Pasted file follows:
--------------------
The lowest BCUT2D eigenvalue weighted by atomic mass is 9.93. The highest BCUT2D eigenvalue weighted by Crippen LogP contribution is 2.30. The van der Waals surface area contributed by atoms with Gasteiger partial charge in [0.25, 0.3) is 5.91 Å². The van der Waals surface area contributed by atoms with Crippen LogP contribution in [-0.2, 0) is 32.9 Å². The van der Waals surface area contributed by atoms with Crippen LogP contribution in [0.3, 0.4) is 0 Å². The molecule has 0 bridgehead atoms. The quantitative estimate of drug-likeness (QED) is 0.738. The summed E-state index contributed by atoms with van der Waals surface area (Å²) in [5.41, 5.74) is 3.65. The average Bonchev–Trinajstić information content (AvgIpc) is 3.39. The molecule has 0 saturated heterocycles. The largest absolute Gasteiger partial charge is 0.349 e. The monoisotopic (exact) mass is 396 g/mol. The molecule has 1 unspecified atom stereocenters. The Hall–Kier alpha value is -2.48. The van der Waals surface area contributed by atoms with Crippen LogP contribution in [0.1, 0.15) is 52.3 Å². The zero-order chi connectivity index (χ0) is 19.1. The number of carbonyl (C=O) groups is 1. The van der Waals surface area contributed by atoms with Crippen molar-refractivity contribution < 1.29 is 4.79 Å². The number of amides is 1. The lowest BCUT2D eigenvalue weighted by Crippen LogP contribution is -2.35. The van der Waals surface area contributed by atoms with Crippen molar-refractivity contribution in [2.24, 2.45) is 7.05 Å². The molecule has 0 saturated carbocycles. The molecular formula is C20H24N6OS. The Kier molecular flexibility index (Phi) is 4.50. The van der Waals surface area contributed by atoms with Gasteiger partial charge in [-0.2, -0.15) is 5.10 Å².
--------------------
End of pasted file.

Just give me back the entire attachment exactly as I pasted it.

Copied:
The lowest BCUT2D eigenvalue weighted by atomic mass is 9.93. The highest BCUT2D eigenvalue weighted by Crippen LogP contribution is 2.30. The van der Waals surface area contributed by atoms with Gasteiger partial charge in [0.25, 0.3) is 5.91 Å². The van der Waals surface area contributed by atoms with Crippen LogP contribution in [-0.2, 0) is 32.9 Å². The van der Waals surface area contributed by atoms with Crippen LogP contribution in [0.3, 0.4) is 0 Å². The molecule has 0 bridgehead atoms. The quantitative estimate of drug-likeness (QED) is 0.738. The summed E-state index contributed by atoms with van der Waals surface area (Å²) in [5.41, 5.74) is 3.65. The average Bonchev–Trinajstić information content (AvgIpc) is 3.39. The molecule has 0 saturated heterocycles. The largest absolute Gasteiger partial charge is 0.349 e. The monoisotopic (exact) mass is 396 g/mol. The molecule has 1 unspecified atom stereocenters. The Hall–Kier alpha value is -2.48. The van der Waals surface area contributed by atoms with Crippen LogP contribution in [0.1, 0.15) is 52.3 Å². The zero-order chi connectivity index (χ0) is 19.1. The number of carbonyl (C=O) groups is 1. The van der Waals surface area contributed by atoms with Crippen molar-refractivity contribution < 1.29 is 4.79 Å². The number of amides is 1. The lowest BCUT2D eigenvalue weighted by Crippen LogP contribution is -2.35. The van der Waals surface area contributed by atoms with Crippen molar-refractivity contribution in [2.24, 2.45) is 7.05 Å². The molecule has 0 saturated carbocycles. The molecular formula is C20H24N6OS. The Kier molecular flexibility index (Phi) is 4.50. The van der Waals surface area contributed by atoms with Gasteiger partial charge in [-0.2, -0.15) is 5.10 Å².